While the dogs were up in the pens we made and fitted them with PVC triangle collars to prevent fence crawling. I found this suggestion in the document Guardian Dogs: Best Practice Manual for the use of Livestock Guardian Dogs by Linda van Bommel (2010) and thought I’d try it. I like the idea of the triangle collar because it still allows full freedom of movement, unlike a drag line. The collar won't prevent dogs from jumping fences but I suspect both these boys are crawling through.

Blogger won't let me paste the link directly to the PDF document so if you're interested in reading it you can find a link on the guardian dogs main page on the ranching-with-sheep website. Scroll down to the bottom of the page to find it.

The collars we made didn’t last the day. That evening both dogs were without the PVC triangle. Each dog was still wearing their collar, and the plastic cable ties we used to attach the PVC triangle to the collar were still on the collar. Only the PVC pieces were missing and I only found two of them on the pasture. We connected our triangle joins by drilling holes in the PVC and tightly tying with bale twine (oh, the uses of bale twine)! The twine didn’t last though. I suppose that with movement and the dogs possibly pawing with front feet and scratching with hind feet, the twine frayed. Next time we’ll try cable ties to join the PVC or maybe small bolts.  We’ll try the collars again but it might have to wait until we’re through with shearing.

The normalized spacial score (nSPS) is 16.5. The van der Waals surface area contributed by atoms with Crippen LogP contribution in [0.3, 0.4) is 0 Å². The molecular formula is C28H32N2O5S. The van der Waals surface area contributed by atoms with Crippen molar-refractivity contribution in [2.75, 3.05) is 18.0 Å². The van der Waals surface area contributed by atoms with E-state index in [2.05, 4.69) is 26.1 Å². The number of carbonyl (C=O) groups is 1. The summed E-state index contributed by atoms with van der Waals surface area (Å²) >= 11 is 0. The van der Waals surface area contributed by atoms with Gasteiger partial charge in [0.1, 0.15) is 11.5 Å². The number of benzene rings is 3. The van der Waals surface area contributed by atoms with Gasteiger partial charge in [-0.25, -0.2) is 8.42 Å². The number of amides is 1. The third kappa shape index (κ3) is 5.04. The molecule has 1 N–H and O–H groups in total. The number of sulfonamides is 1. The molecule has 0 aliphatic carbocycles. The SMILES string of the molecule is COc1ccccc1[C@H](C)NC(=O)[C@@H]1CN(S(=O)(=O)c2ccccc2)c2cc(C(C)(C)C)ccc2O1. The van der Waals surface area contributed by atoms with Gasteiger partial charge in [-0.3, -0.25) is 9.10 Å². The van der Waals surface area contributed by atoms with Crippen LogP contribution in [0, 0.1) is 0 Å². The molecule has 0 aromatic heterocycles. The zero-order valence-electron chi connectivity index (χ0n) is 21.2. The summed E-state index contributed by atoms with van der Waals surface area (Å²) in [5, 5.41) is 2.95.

Gearing Up For Shearing

We are busy gearing up for our wool harvest which takes place this upcoming weekend.

The front end wall of the shearing shed has finally been put up. So nice to have that done. Above the shearing area we’ve added an overhead rail for hanging multiple shearing machines. Next we’ll put the shearing floor down. We lifted it last year to make full use of the building. The week will also be full of collecting all the various items we need to make the day a little smoother.

Since we are hosting shearing school there are a few more considerations to take into account. We need a larger shearing floor and room for half a dozen shearing stations. We need to accommodate hanging the shearing machines and plugging them in (hence the rail). The electric packer is coming this year so that meant adding in a 30 Amp circuit.